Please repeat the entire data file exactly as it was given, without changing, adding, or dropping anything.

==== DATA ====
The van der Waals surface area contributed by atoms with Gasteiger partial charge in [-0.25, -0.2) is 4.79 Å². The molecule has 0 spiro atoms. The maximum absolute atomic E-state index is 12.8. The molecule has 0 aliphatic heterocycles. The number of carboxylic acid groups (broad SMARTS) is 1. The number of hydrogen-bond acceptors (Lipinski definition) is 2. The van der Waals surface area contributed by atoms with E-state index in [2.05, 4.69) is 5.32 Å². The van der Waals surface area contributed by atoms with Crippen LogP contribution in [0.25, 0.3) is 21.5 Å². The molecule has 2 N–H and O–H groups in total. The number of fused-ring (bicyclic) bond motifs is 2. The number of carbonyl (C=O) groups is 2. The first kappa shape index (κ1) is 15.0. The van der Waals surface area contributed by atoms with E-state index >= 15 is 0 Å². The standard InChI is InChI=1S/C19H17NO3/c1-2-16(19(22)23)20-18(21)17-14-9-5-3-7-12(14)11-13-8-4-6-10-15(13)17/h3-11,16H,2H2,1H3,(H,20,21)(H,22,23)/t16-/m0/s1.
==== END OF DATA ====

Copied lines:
The van der Waals surface area contributed by atoms with Gasteiger partial charge in [-0.25, -0.2) is 4.79 Å². The molecule has 0 spiro atoms. The maximum absolute atomic E-state index is 12.8. The molecule has 0 aliphatic heterocycles. The number of carboxylic acid groups (broad SMARTS) is 1. The number of hydrogen-bond acceptors (Lipinski definition) is 2. The van der Waals surface area contributed by atoms with E-state index in [2.05, 4.69) is 5.32 Å². The van der Waals surface area contributed by atoms with Crippen LogP contribution in [0.25, 0.3) is 21.5 Å². The molecule has 2 N–H and O–H groups in total. The number of fused-ring (bicyclic) bond motifs is 2. The number of carbonyl (C=O) groups is 2. The first kappa shape index (κ1) is 15.0. The van der Waals surface area contributed by atoms with E-state index >= 15 is 0 Å². The standard InChI is InChI=1S/C19H17NO3/c1-2-16(19(22)23)20-18(21)17-14-9-5-3-7-12(14)11-13-8-4-6-10-15(13)17/h3-11,16H,2H2,1H3,(H,20,21)(H,22,23)/t16-/m0/s1.